Shock cords are the lengths of cord that hold the different pieces of the vehicle airframe together during recovery. They are also where the parachutes are attached. Without shock cords, the entire recovery process would not work very well.
There are a number of different factors that should be kept in mind when choosing the right shock cord for different vehicle requirements.
Two of the most popular shock cord materials for rocketry are kevlar and nylon. Each offers unique advantages and disadvantages to consider.
Kevlar is typically stronger than nylon at the same thickness. In fact, it is about five times stronger than even steel. Additionally, kevlar offers great resistance to heat and corrosion, making it useful for applications where black powder is the method of separation.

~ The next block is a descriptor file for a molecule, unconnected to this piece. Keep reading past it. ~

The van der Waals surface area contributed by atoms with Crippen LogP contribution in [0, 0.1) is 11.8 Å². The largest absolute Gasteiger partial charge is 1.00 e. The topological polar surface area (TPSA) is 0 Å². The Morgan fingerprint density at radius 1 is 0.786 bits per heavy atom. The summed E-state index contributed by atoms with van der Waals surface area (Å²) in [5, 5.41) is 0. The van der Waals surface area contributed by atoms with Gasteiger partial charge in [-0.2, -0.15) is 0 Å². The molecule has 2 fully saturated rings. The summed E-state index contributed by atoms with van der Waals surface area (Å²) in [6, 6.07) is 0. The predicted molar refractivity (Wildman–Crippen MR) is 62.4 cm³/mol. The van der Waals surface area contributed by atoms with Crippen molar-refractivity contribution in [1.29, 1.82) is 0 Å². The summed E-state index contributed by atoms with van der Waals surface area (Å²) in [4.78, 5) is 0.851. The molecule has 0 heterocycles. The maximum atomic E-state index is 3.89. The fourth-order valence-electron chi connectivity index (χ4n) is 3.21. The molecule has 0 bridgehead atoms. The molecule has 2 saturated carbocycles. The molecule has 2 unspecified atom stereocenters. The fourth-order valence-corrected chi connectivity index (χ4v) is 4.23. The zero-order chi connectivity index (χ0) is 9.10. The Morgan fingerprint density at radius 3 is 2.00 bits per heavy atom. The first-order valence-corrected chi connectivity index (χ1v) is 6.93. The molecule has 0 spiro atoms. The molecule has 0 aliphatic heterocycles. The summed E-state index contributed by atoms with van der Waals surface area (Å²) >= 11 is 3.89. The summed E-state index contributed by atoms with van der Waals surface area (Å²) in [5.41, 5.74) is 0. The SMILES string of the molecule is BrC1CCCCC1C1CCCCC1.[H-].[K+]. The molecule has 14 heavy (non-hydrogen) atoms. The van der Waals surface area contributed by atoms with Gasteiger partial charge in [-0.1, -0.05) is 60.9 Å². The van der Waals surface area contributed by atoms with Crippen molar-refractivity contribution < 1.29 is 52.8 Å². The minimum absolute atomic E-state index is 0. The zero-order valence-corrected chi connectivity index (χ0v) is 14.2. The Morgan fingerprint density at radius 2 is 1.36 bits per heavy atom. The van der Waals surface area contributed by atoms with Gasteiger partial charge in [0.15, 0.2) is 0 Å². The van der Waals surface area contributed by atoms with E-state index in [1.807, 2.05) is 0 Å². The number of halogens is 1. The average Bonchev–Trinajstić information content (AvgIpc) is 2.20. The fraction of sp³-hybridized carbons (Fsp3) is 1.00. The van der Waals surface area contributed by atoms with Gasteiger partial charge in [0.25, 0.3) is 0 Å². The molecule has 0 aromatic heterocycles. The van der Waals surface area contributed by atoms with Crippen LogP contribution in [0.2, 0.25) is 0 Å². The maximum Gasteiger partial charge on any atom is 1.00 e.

Compared to nylon, kevlar is much more stiff, meaning it will not stretch as much when force is applied to it. This is relevant when considering how much of the parachute deployment energy will be absorbed by the shock cord versus how much energy will instead be transferred to the attachment points. The increased stiffness also means that kevlar is slightly more difficult to pack into a body tube.
Kevlar is also typically more expensive per unit length than nylon.
Nylon may not be as strong as kevlar for the same thickness, but its primary strength that makes up for that is its elasticity. Nylon shock cord is typically much more "stretchy" than kevlar. This allows it to absorb more of the energy from parachute deployment, which lessens the load on the attachment points.